Yet prodigies can mature into Briggsian geniuses, in time--like Gauss in math, Mozart in music. They used their prodigy-talents in service of a deeper vision that was too complex to develop instantly.

THE SAVANT TEST

Briggs gives an example of a mathematical savant. He was asked "how many seconds in a year and a half?" The guy sat silent a minute and a half, then said...

Suddenly I blink as a voice I usually suppress says "but that's easy!"

So I try it myself, inside my head.

Before reading on, try it yourself. First just aim for the answer, then after your 90 seconds are up, go back and recall what steps you took. There's more than one way, of course...

I'll tell you the path I took. Wasn't what I expected at all.

I didn't try to multiply it all out, that's not what I do. Instead I feel the numbers, look for ways they like to go. 360's a friendly number. 360 days plus five. Plus half of each, for a year and a half. So, 36 plus 18, that's, uh, 54, so it's 540 days plus 7.5, well 547.5 is awkward, it looks like half of something, so let's double it--47.5 cries out to be 95--so it's 1095 half days! Much easier than 547.5 days. How many seconds in one of those half-days? 12 hours, 3600 seconds per hour? Yeah, 12 times 3600 is not bad--36000 plus 7200, thats 43,200, hm, 4 and 32, friendly numbers. Good! And 1095 is just 1000 plus 100 minus half of ten, that pattern cries out to be used. So 43,200,000 seconds for the thousand half-days, plus 4,320,000 for the extra hundred half-days, that's 47,520,000, minus half 432,000, that's 216,000 for the negative five half-days. 520 minus 216 is 304, have I had to carry a single number yet? 47,304,000. I glance at the clock. Ninety seconds! I check the answer on the page. Yeah, 47,304,000.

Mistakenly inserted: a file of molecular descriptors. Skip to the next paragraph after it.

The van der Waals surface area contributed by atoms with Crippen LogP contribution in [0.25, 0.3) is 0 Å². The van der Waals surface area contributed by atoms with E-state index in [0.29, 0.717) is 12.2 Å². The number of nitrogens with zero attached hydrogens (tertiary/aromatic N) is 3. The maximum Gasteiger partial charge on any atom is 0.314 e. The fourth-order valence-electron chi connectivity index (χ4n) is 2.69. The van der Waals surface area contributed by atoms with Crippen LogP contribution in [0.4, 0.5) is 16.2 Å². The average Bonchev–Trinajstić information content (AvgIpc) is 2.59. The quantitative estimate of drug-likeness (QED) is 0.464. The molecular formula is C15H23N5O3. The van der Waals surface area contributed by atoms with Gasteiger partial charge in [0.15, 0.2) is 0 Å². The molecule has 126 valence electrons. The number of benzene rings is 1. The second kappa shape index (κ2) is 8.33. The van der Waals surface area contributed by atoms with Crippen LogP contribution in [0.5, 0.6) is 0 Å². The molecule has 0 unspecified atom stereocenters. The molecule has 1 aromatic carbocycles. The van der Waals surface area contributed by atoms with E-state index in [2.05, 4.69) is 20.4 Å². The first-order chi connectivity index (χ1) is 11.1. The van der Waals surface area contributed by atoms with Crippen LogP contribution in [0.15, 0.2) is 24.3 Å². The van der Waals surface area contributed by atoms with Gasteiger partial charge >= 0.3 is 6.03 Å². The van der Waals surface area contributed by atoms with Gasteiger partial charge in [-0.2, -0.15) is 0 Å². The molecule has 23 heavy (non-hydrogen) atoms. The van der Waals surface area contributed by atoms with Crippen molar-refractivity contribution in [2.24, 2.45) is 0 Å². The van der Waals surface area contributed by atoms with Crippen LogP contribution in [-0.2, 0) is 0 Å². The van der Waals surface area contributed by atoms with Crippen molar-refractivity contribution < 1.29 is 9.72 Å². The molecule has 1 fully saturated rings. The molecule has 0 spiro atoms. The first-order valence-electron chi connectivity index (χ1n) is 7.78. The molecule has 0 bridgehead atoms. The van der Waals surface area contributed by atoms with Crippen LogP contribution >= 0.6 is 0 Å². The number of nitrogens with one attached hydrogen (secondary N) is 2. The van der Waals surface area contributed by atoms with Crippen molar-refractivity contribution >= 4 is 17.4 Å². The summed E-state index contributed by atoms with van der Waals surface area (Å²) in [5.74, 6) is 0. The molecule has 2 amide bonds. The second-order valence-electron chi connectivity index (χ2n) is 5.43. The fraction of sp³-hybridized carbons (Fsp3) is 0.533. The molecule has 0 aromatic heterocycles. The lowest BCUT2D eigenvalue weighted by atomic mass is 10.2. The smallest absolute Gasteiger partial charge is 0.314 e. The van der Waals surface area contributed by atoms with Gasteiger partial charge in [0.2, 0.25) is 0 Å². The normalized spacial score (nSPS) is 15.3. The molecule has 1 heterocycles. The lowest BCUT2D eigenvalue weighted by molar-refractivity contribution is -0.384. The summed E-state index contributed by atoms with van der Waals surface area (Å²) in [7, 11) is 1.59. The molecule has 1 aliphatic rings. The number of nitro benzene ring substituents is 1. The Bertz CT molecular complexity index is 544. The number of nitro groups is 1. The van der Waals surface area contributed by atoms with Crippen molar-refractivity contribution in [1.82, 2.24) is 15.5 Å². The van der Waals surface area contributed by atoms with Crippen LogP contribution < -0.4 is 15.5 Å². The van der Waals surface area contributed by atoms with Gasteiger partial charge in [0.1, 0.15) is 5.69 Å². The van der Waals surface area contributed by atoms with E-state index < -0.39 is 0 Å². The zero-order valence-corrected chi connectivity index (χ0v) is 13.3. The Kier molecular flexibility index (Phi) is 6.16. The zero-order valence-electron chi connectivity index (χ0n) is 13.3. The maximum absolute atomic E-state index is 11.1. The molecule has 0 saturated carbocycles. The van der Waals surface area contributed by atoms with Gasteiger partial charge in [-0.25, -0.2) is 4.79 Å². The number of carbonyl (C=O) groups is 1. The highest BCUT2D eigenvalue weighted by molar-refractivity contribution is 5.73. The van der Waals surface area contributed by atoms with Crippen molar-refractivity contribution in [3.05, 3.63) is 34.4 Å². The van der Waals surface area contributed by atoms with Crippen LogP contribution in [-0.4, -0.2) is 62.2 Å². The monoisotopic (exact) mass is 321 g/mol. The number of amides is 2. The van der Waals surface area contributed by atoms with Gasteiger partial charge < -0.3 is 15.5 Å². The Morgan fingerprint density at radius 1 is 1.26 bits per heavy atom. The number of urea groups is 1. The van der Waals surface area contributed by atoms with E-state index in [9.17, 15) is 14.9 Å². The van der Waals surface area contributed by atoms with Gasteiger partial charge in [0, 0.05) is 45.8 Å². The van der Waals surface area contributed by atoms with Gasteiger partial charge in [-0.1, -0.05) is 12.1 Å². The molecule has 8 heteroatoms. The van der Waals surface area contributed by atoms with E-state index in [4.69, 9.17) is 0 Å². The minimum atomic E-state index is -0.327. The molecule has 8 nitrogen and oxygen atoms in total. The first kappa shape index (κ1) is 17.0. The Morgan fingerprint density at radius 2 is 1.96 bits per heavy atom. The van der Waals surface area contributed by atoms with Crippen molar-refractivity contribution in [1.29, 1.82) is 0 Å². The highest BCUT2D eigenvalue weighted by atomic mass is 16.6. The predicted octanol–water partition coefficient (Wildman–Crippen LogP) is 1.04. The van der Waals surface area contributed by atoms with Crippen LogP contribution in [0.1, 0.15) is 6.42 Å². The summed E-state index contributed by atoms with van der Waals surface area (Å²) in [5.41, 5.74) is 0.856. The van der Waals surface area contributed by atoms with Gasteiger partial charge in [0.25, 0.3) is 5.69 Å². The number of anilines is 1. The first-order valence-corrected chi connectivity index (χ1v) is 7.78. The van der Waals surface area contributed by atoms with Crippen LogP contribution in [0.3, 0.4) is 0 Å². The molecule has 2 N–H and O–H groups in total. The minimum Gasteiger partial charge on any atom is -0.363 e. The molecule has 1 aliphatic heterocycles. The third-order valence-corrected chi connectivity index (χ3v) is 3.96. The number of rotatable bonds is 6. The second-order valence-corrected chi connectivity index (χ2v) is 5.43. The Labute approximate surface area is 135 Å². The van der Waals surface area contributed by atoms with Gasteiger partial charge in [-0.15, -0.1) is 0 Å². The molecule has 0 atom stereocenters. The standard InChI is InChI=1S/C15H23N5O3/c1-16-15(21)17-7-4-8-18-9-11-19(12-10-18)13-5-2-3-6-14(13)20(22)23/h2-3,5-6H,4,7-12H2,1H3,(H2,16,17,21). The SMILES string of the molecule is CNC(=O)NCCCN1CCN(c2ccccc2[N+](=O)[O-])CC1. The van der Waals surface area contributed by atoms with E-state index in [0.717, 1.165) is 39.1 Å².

For me, it's not instant or automatic. Different quantities might be harder--or easier. But Briggs is right--I don't do it the way I was taught to multiply large numbers at all, and I do see them somewhat as a landscape with cliffs, slopes, flats and paths, and even more like creatures with their own quirks and wills. Friendly twelves, grumpy seventeens! It's really not visual, more a feeling. Like molecular shapes with certain valences.

I hadn't applied this talent to anything useful in years, but around 1980 my dreams abruptly told me to save like crazy and build up a personal pension while interest rates were high. I did, and it paid off spectacularly--enough money to live on (frugally) for the rest of the century, with no day-job! Paradise for an artist. I've used my ability rarely since then--to buy a house on no income, to manage an estate when I was named executor, to build planetary models for a crazy art project called Planetocopia. But most days it sleeps.

Or does it? I think I use this same pattern-sense to compose music, paintings, writing, and especially comics pages. It's more feeling than reason--this area feels wrong, this right. There's a long delay before I can say what pattern CAUSED the feeling. But it guides me.

DOUBLETHINK

Briggs quotes other lightning calculators who are like this too--feel or see numbers as tones or letters or colors. To savants, numbers aren't abstract, and savants' calculations aren't done by formula. Now, Briggs reports on people like me with clinical wonder and a trace of doubt, as if it's an alien viewpoint! Well, I guess we are rare--I was the only one in my math classes who did it--I asked around. My teachers discouraged me, and mistrusted my visualizing, though it worked better than their formulas.

Doublethink! I want to think I'm like everyone else (I want to be liked, or at least safe, and it must be elitist to be better than others--after all, they'll tell you so!), AND I want to be unique, special, different (worse? They'll tell you so). I believe both at once!

Doublethink. Hmm. Orwell knew his stuff! Torture us long enough and you can carve a false belief into us. Only it doesn't erase the truth--the lie gets superimposed. What's sad is that feelings based on lies, if they're ground in deep enough, can end up just as strong as feelings rooted in your own knowledge and senses.

Ye shall know the truth, but the truth sets you only half-free. Brainwashing leaves ghosts, even in prodigies.

I'd be interested to know if readers out there who are or were child prodigies have this double attitude too. About math... and things that matter much, much more.